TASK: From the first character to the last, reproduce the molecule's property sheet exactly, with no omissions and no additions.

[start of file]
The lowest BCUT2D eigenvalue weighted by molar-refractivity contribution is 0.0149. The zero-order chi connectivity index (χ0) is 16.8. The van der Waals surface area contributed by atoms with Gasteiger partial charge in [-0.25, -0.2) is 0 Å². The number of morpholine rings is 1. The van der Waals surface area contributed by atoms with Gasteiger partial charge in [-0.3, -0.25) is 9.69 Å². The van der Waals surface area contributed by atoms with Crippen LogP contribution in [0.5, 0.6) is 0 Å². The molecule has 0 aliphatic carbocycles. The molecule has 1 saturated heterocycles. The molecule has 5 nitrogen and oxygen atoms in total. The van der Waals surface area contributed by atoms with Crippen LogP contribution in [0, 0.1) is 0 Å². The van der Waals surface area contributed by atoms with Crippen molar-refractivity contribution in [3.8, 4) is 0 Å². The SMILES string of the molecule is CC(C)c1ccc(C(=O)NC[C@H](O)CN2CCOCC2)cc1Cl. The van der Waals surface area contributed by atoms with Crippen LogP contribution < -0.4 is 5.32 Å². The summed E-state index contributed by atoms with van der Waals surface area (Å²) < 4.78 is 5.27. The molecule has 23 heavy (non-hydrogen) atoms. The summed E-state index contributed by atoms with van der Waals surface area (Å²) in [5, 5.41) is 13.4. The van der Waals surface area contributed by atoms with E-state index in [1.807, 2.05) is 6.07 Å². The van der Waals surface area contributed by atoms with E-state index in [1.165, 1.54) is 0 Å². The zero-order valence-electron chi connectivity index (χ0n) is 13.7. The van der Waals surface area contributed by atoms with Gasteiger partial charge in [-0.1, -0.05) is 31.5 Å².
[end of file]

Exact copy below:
The lowest BCUT2D eigenvalue weighted by molar-refractivity contribution is 0.0149. The zero-order chi connectivity index (χ0) is 16.8. The van der Waals surface area contributed by atoms with Gasteiger partial charge in [-0.25, -0.2) is 0 Å². The number of morpholine rings is 1. The van der Waals surface area contributed by atoms with Gasteiger partial charge in [-0.3, -0.25) is 9.69 Å². The van der Waals surface area contributed by atoms with Crippen LogP contribution in [0.5, 0.6) is 0 Å². The molecule has 0 aliphatic carbocycles. The molecule has 1 saturated heterocycles. The molecule has 5 nitrogen and oxygen atoms in total. The van der Waals surface area contributed by atoms with Crippen LogP contribution in [0, 0.1) is 0 Å². The van der Waals surface area contributed by atoms with Crippen molar-refractivity contribution in [3.8, 4) is 0 Å². The SMILES string of the molecule is CC(C)c1ccc(C(=O)NC[C@H](O)CN2CCOCC2)cc1Cl. The van der Waals surface area contributed by atoms with Crippen LogP contribution < -0.4 is 5.32 Å². The summed E-state index contributed by atoms with van der Waals surface area (Å²) < 4.78 is 5.27. The molecule has 23 heavy (non-hydrogen) atoms. The summed E-state index contributed by atoms with van der Waals surface area (Å²) in [5, 5.41) is 13.4. The van der Waals surface area contributed by atoms with E-state index in [1.807, 2.05) is 6.07 Å². The van der Waals surface area contributed by atoms with E-state index in [1.165, 1.54) is 0 Å². The zero-order valence-electron chi connectivity index (χ0n) is 13.7. The van der Waals surface area contributed by atoms with Gasteiger partial charge in [-0.1, -0.05) is 31.5 Å².